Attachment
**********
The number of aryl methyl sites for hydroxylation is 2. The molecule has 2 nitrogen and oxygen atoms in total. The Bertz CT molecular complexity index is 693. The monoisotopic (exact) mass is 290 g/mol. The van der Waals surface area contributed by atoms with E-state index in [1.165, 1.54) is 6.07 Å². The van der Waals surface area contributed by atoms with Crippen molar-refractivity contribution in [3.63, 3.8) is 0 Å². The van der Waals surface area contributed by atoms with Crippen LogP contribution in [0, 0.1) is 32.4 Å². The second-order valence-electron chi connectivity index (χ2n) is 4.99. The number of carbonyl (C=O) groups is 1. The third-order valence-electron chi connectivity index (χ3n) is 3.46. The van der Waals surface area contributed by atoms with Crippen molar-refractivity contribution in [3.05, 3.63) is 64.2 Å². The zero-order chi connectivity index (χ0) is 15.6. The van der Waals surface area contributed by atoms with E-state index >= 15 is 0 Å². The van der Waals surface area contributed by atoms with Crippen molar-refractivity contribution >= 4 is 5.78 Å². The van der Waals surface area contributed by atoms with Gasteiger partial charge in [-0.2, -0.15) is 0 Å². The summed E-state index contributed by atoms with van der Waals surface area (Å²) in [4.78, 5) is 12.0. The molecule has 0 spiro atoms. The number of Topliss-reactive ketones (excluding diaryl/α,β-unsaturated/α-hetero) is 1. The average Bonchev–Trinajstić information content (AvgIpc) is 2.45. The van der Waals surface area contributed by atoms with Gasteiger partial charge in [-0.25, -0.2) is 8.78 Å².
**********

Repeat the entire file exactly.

The number of aryl methyl sites for hydroxylation is 2. The molecule has 2 nitrogen and oxygen atoms in total. The Bertz CT molecular complexity index is 693. The monoisotopic (exact) mass is 290 g/mol. The van der Waals surface area contributed by atoms with E-state index in [1.165, 1.54) is 6.07 Å². The van der Waals surface area contributed by atoms with Crippen molar-refractivity contribution in [3.63, 3.8) is 0 Å². The van der Waals surface area contributed by atoms with Crippen LogP contribution in [0, 0.1) is 32.4 Å². The second-order valence-electron chi connectivity index (χ2n) is 4.99. The number of carbonyl (C=O) groups is 1. The third-order valence-electron chi connectivity index (χ3n) is 3.46. The van der Waals surface area contributed by atoms with Crippen molar-refractivity contribution in [3.05, 3.63) is 64.2 Å². The zero-order chi connectivity index (χ0) is 15.6. The van der Waals surface area contributed by atoms with E-state index >= 15 is 0 Å². The van der Waals surface area contributed by atoms with Crippen molar-refractivity contribution >= 4 is 5.78 Å². The van der Waals surface area contributed by atoms with Gasteiger partial charge in [-0.2, -0.15) is 0 Å². The summed E-state index contributed by atoms with van der Waals surface area (Å²) in [4.78, 5) is 12.0. The molecule has 0 spiro atoms. The number of Topliss-reactive ketones (excluding diaryl/α,β-unsaturated/α-hetero) is 1. The average Bonchev–Trinajstić information content (AvgIpc) is 2.45. The van der Waals surface area contributed by atoms with Gasteiger partial charge in [-0.25, -0.2) is 8.78 Å².